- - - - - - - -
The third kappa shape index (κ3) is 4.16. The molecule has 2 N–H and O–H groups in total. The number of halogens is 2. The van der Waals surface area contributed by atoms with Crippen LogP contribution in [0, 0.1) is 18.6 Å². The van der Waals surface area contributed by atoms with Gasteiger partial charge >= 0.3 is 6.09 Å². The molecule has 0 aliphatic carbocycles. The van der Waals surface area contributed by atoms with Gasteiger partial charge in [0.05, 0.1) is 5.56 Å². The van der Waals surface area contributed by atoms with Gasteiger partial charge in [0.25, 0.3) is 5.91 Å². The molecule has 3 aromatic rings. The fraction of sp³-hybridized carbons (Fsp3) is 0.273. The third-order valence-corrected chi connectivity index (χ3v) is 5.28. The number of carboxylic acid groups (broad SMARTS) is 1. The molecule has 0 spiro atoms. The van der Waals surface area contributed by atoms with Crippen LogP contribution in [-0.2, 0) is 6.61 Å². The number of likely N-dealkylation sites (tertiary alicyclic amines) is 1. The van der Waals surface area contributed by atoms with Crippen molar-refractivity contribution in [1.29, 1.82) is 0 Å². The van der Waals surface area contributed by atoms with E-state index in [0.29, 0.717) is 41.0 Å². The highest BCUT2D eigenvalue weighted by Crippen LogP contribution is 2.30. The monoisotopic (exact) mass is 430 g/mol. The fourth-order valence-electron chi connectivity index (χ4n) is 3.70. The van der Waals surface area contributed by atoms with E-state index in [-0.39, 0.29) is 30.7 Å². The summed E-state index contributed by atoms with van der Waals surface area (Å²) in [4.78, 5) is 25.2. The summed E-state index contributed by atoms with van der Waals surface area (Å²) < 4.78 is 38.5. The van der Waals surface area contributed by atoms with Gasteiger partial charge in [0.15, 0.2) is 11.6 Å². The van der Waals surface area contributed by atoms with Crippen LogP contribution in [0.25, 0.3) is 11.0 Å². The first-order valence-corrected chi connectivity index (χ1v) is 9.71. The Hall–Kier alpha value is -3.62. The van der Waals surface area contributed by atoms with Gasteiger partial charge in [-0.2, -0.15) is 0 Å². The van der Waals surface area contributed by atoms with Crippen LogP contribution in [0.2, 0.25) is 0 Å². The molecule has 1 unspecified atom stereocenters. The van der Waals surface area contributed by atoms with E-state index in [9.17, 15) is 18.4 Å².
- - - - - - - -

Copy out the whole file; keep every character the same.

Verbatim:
The third kappa shape index (κ3) is 4.16. The molecule has 2 N–H and O–H groups in total. The number of halogens is 2. The van der Waals surface area contributed by atoms with Crippen LogP contribution in [0, 0.1) is 18.6 Å². The van der Waals surface area contributed by atoms with Gasteiger partial charge >= 0.3 is 6.09 Å². The molecule has 0 aliphatic carbocycles. The van der Waals surface area contributed by atoms with Gasteiger partial charge in [0.05, 0.1) is 5.56 Å². The van der Waals surface area contributed by atoms with Gasteiger partial charge in [0.25, 0.3) is 5.91 Å². The molecule has 3 aromatic rings. The fraction of sp³-hybridized carbons (Fsp3) is 0.273. The third-order valence-corrected chi connectivity index (χ3v) is 5.28. The number of carboxylic acid groups (broad SMARTS) is 1. The molecule has 0 spiro atoms. The van der Waals surface area contributed by atoms with Crippen LogP contribution in [-0.2, 0) is 6.61 Å². The number of likely N-dealkylation sites (tertiary alicyclic amines) is 1. The van der Waals surface area contributed by atoms with Crippen molar-refractivity contribution in [1.29, 1.82) is 0 Å². The van der Waals surface area contributed by atoms with E-state index in [0.29, 0.717) is 41.0 Å². The highest BCUT2D eigenvalue weighted by Crippen LogP contribution is 2.30. The monoisotopic (exact) mass is 430 g/mol. The fourth-order valence-electron chi connectivity index (χ4n) is 3.70. The van der Waals surface area contributed by atoms with E-state index in [-0.39, 0.29) is 30.7 Å². The summed E-state index contributed by atoms with van der Waals surface area (Å²) in [4.78, 5) is 25.2. The summed E-state index contributed by atoms with van der Waals surface area (Å²) < 4.78 is 38.5. The van der Waals surface area contributed by atoms with Gasteiger partial charge in [0.15, 0.2) is 11.6 Å². The van der Waals surface area contributed by atoms with Crippen LogP contribution in [0.25, 0.3) is 11.0 Å². The first-order valence-corrected chi connectivity index (χ1v) is 9.71. The Hall–Kier alpha value is -3.62. The van der Waals surface area contributed by atoms with Gasteiger partial charge in [-0.2, -0.15) is 0 Å². The van der Waals surface area contributed by atoms with Crippen LogP contribution in [0.2, 0.25) is 0 Å². The molecule has 1 unspecified atom stereocenters. The van der Waals surface area contributed by atoms with E-state index in [9.17, 15) is 18.4 Å².